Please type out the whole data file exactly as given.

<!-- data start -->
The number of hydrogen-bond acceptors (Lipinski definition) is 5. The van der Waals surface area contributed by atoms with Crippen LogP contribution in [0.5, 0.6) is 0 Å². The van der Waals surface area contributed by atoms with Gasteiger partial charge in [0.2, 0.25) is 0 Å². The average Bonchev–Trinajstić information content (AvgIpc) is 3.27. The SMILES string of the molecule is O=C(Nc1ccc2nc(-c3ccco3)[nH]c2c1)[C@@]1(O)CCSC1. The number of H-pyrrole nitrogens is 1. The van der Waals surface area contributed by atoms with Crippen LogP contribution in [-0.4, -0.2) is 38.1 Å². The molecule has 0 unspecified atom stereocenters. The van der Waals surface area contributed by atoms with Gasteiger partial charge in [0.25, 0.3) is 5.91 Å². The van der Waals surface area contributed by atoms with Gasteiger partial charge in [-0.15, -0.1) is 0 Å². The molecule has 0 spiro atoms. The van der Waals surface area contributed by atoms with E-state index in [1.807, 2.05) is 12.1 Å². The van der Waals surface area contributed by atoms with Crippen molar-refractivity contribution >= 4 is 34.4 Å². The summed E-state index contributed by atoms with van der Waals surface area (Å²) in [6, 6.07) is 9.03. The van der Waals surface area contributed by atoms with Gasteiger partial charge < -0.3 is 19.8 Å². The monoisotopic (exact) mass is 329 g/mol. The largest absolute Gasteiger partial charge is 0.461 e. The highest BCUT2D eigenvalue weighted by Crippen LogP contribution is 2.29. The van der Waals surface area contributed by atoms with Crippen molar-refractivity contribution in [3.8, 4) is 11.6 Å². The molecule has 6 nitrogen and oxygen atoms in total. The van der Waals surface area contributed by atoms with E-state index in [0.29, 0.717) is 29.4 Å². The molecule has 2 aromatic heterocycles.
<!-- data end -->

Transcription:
The number of hydrogen-bond acceptors (Lipinski definition) is 5. The van der Waals surface area contributed by atoms with Crippen LogP contribution in [0.5, 0.6) is 0 Å². The van der Waals surface area contributed by atoms with Gasteiger partial charge in [0.2, 0.25) is 0 Å². The average Bonchev–Trinajstić information content (AvgIpc) is 3.27. The SMILES string of the molecule is O=C(Nc1ccc2nc(-c3ccco3)[nH]c2c1)[C@@]1(O)CCSC1. The number of H-pyrrole nitrogens is 1. The van der Waals surface area contributed by atoms with Crippen LogP contribution in [-0.4, -0.2) is 38.1 Å². The molecule has 0 unspecified atom stereocenters. The van der Waals surface area contributed by atoms with Gasteiger partial charge in [0.25, 0.3) is 5.91 Å². The van der Waals surface area contributed by atoms with Gasteiger partial charge in [-0.15, -0.1) is 0 Å². The molecule has 0 spiro atoms. The van der Waals surface area contributed by atoms with E-state index in [1.807, 2.05) is 12.1 Å². The van der Waals surface area contributed by atoms with Crippen molar-refractivity contribution >= 4 is 34.4 Å². The summed E-state index contributed by atoms with van der Waals surface area (Å²) in [6, 6.07) is 9.03. The van der Waals surface area contributed by atoms with Gasteiger partial charge < -0.3 is 19.8 Å². The monoisotopic (exact) mass is 329 g/mol. The largest absolute Gasteiger partial charge is 0.461 e. The highest BCUT2D eigenvalue weighted by Crippen LogP contribution is 2.29. The van der Waals surface area contributed by atoms with Crippen molar-refractivity contribution in [3.8, 4) is 11.6 Å². The molecule has 6 nitrogen and oxygen atoms in total. The van der Waals surface area contributed by atoms with E-state index in [0.29, 0.717) is 29.4 Å². The molecule has 2 aromatic heterocycles.